Chesterfield High School has become a member of NACE. This article outlines the work of NACE and how it will help our school support High Ability Pupils and achieve more in their life at Chesterfield High School.
What does NACE do?
NACE specialises in working with schools and teachers to improve learning for able learners.
Founded in 1983, NACE is recognised nationally and internationally as the UK’s leading independent education organisation in the field of education for able learners.
Through its valuable network of members NACE provides high quality guidance, support and training, enabling teachers to attain the best from able learners in the everyday classroom, whilst enabling all learners to flourish and achieve.
High Ability can be manifested in numerous ways.
NACE is concerned with supporting schools in getting the very best for their able children. The evidence is now strongly pointing towards the fact that if schools meet the needs of the more able it benefits all.
Defining ability is complex and evolving.
High ability includes all domains of human achievement
Many children are capable of high achievement given the right opportunities
There should be no ceiling on how many children in a school are defined as highly able
Every school should and can provide opportunities for their highly able to flourish and achieve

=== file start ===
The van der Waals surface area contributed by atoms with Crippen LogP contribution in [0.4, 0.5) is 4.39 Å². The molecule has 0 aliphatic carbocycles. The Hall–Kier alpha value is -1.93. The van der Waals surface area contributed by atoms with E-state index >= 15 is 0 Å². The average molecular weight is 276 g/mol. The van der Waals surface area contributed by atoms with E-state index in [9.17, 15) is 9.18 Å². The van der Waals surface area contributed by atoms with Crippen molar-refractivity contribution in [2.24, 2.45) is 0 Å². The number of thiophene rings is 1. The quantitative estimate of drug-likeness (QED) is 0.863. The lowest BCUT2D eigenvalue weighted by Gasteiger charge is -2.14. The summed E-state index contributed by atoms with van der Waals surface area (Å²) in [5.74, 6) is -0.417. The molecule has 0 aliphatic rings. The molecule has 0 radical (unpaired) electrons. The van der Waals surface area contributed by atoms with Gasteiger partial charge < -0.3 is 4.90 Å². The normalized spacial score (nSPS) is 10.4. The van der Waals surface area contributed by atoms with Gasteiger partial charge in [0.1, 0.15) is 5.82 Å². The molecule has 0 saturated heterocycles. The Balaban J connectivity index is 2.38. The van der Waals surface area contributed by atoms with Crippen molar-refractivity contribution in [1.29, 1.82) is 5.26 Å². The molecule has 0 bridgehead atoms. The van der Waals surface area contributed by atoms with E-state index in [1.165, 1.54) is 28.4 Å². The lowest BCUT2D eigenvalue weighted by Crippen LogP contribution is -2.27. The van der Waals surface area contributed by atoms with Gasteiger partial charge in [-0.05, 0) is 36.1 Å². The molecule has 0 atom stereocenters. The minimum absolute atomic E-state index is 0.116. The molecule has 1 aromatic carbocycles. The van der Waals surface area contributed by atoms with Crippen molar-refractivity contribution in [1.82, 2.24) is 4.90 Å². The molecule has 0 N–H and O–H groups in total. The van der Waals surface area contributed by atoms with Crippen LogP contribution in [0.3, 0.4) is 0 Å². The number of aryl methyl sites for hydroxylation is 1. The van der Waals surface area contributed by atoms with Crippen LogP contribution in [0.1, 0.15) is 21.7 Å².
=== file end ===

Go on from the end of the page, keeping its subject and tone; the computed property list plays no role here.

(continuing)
NACE and High Ability
Children of high ability may demonstrate all or some of the following:
Able to master the rules of a domain easily and transfer their insights to new problems
Make connections between past and present learning
Work at a level beyond that expected for their age group
Produce original and creative responses to common problems
Shows curiosity, asks questions and enjoys engaging in debate or discussion
NACE believes that some children may be underachieving because of the lack of opportunities and barriers to learning that they may face. NACE is committed to empowering teachers to overcome these obstacles.
Recognising High Ability
NACE believes that recognising high ability goes hand in hand with understanding the characteristics of High Ability children and providing opportunities for them to achieve at the highest levels. It is important that a variety of methods is used to support this process. These include:
Generic and subject specific criteria
Parental / self / peer nomination
Providing for High Ability
NACE believes that the most important factor in turning ability into achievement is the opportunities a school provides within and beyond the classroom to motivate and engage as well as deepen and extend more able pupils’ learning.
Strategies to deepen and extend learning will include:
Tasks and questioning which involve analysis, synthesis and evaluation
Tasks which require problem solving, enquiry, critical thinking and research skills
‘Rich’ tasks and ‘mastery’ approaches
Tasks and assessment which encourage metacognition and talking about the learning process
Tasks and classroom management which encourage the use and development of independence and choice
Encouragement of transfer of knowledge and transfer across disciplines
More advanced and conceptually difficult content
Consideration of ‘big ideas’, the identification of trends and patterns and analogising
The use of higher order technical and disciplinary discourse